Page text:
Movies!
The Hunger Games
I went to see this on opening weekend and was startled by the sheer lack of costumery in the crowd. I guess dressing up for this one is hard- it’s not like you can walk into the theater with a bow and arrow. Still, I thought something like that would happen. When I add up all of the things I didn’t like about the movie it should add up to me not liking the movie, but yet? I liked it. I think I was able to get over the fact the Gale is Mrs. Miley Cyrus pretty well, and I could tolerate Peeta although I still maintain that he looks like an evil kid in a Karate Kid movie. Every time I see him I want to tell Ralph Macchio to beware. I think my favorite thing about the movie was Lenny Kravitz. There’s a sentence I never thought I would say.


Strictly Background
A documentary about people who make their living by being extras in movies. That’s pretty much it.


If a Tree Falls: A Story of the Earth Liberation Front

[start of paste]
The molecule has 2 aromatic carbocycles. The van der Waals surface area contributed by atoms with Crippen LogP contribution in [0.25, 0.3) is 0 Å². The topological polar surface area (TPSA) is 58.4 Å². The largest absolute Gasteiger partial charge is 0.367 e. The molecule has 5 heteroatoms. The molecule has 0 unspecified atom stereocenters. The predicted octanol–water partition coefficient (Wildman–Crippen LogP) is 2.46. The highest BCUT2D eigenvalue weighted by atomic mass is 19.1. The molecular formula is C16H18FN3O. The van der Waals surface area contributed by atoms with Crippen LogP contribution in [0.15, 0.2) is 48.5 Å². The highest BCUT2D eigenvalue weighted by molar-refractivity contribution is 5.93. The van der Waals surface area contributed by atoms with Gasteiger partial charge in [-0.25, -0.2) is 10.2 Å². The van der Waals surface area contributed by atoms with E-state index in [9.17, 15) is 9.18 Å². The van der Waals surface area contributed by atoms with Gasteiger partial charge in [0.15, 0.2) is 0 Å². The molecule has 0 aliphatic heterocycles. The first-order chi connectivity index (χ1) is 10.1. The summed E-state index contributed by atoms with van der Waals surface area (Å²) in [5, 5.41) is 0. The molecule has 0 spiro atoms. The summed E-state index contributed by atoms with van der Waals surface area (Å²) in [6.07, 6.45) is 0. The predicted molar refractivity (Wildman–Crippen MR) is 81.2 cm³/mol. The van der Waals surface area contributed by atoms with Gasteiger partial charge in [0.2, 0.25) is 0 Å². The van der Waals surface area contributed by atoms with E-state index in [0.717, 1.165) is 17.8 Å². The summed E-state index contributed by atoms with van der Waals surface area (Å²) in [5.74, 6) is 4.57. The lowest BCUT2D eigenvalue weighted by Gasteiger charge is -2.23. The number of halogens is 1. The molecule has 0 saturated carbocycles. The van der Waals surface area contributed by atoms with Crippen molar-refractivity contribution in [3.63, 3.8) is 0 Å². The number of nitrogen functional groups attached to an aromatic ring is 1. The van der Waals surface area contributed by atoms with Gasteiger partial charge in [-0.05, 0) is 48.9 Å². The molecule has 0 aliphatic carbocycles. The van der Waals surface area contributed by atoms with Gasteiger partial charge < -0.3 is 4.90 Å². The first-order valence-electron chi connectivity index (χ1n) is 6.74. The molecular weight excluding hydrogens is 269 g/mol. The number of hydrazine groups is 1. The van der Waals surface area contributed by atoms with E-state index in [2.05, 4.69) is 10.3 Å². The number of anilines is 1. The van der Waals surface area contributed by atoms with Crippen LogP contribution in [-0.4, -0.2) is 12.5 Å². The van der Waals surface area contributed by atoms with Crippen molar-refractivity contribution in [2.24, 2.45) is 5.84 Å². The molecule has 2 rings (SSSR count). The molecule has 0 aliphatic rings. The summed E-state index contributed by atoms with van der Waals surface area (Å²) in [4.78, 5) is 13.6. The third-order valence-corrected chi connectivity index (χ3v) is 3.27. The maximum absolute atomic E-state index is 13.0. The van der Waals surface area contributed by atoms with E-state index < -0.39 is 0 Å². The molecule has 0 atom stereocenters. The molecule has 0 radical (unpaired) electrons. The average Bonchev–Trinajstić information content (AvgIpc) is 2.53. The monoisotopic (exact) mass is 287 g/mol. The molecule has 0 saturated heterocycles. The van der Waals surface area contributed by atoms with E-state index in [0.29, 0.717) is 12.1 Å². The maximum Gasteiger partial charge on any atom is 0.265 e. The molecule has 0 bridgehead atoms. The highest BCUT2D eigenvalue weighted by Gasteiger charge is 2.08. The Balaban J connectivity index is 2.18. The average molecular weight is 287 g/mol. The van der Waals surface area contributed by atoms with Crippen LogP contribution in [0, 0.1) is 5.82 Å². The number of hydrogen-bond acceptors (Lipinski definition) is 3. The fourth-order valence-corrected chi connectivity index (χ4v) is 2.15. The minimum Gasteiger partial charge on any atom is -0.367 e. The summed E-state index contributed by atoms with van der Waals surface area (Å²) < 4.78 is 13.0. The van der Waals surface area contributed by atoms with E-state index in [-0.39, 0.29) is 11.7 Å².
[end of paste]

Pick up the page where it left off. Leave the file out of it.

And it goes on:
Follows the trial and the events leading up to it of a man accused of eco-terrorism. I thought it did a good job of raising really hard questions. I found this really sad on many levels, but then again I am a hippie pinko, so of course I would.


Hell and Back Again
An embedded journalist films troops in Afghanistan, and then follows a wounded soldier’s journey back to the US, where he copes with his injury, getting back to his life, and the aftermath of battle. I guess this one isn’t much cheerier, is it?


After Innocence
Woo! Another depressing one! I really can pile it on, can’t I? This one follows The Innocence Project, which is an organization that helps people who have been wrongly accused to get new trials so that genetic evidence can be used to help exonerate them. They follow a bunch of people who have been in prison for decades who don’t belong there, and the fight to get them free.